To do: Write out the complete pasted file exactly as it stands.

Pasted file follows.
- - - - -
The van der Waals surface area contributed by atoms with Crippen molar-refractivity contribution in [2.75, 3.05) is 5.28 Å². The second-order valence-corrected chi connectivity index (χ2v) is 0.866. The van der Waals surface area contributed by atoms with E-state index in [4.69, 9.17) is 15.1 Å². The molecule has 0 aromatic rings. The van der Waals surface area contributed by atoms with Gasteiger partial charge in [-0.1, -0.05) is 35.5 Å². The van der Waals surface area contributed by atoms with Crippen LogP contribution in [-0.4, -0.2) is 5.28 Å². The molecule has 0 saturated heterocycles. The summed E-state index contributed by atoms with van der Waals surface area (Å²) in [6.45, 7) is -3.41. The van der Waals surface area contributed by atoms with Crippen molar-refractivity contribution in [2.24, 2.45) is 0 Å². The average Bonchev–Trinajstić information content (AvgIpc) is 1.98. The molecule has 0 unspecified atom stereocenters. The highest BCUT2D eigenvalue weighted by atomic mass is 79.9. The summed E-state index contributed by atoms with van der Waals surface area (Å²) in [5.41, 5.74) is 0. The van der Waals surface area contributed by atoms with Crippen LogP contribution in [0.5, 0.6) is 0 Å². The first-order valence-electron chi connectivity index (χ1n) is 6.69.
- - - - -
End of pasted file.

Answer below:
The van der Waals surface area contributed by atoms with Crippen molar-refractivity contribution in [2.75, 3.05) is 5.28 Å². The second-order valence-corrected chi connectivity index (χ2v) is 0.866. The van der Waals surface area contributed by atoms with E-state index in [4.69, 9.17) is 15.1 Å². The molecule has 0 aromatic rings. The van der Waals surface area contributed by atoms with Gasteiger partial charge in [-0.1, -0.05) is 35.5 Å². The van der Waals surface area contributed by atoms with Crippen LogP contribution in [-0.4, -0.2) is 5.28 Å². The molecule has 0 saturated heterocycles. The summed E-state index contributed by atoms with van der Waals surface area (Å²) in [6.45, 7) is -3.41. The van der Waals surface area contributed by atoms with Crippen molar-refractivity contribution in [2.24, 2.45) is 0 Å². The average Bonchev–Trinajstić information content (AvgIpc) is 1.98. The molecule has 0 unspecified atom stereocenters. The highest BCUT2D eigenvalue weighted by atomic mass is 79.9. The summed E-state index contributed by atoms with van der Waals surface area (Å²) in [5.41, 5.74) is 0. The van der Waals surface area contributed by atoms with Crippen LogP contribution in [0.5, 0.6) is 0 Å². The first-order valence-electron chi connectivity index (χ1n) is 6.69.